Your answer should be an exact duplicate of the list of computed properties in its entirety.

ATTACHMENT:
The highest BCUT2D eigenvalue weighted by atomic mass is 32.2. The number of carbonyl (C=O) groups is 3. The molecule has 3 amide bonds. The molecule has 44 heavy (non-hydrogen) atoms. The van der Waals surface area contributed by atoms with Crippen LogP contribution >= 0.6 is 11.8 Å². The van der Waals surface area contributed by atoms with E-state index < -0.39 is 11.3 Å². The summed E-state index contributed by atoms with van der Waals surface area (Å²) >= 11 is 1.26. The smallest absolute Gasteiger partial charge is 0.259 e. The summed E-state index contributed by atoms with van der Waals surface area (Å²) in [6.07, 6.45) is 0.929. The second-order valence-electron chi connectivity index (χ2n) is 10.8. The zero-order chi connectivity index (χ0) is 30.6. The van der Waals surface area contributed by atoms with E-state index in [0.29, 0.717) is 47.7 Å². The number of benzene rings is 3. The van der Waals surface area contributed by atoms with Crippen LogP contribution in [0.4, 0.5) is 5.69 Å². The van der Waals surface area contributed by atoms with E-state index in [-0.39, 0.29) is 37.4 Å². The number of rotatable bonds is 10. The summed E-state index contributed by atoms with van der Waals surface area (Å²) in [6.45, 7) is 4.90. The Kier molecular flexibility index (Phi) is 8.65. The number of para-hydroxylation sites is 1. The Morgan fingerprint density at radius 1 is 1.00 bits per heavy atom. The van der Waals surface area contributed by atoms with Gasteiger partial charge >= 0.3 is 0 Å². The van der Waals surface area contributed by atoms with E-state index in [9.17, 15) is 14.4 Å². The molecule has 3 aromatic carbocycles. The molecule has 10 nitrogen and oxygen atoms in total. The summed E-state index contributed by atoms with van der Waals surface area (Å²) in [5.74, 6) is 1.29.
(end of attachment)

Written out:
The highest BCUT2D eigenvalue weighted by atomic mass is 32.2. The number of carbonyl (C=O) groups is 3. The molecule has 3 amide bonds. The molecule has 44 heavy (non-hydrogen) atoms. The van der Waals surface area contributed by atoms with Crippen LogP contribution >= 0.6 is 11.8 Å². The van der Waals surface area contributed by atoms with E-state index < -0.39 is 11.3 Å². The summed E-state index contributed by atoms with van der Waals surface area (Å²) >= 11 is 1.26. The smallest absolute Gasteiger partial charge is 0.259 e. The summed E-state index contributed by atoms with van der Waals surface area (Å²) in [6.07, 6.45) is 0.929. The second-order valence-electron chi connectivity index (χ2n) is 10.8. The zero-order chi connectivity index (χ0) is 30.6. The van der Waals surface area contributed by atoms with E-state index in [0.29, 0.717) is 47.7 Å². The number of benzene rings is 3. The van der Waals surface area contributed by atoms with Crippen LogP contribution in [0.4, 0.5) is 5.69 Å². The van der Waals surface area contributed by atoms with E-state index in [-0.39, 0.29) is 37.4 Å². The number of rotatable bonds is 10. The summed E-state index contributed by atoms with van der Waals surface area (Å²) in [6.45, 7) is 4.90. The Kier molecular flexibility index (Phi) is 8.65. The number of para-hydroxylation sites is 1. The Morgan fingerprint density at radius 1 is 1.00 bits per heavy atom. The van der Waals surface area contributed by atoms with Gasteiger partial charge >= 0.3 is 0 Å². The van der Waals surface area contributed by atoms with E-state index in [9.17, 15) is 14.4 Å². The molecule has 3 aromatic carbocycles. The molecule has 10 nitrogen and oxygen atoms in total. The summed E-state index contributed by atoms with van der Waals surface area (Å²) in [5.74, 6) is 1.29.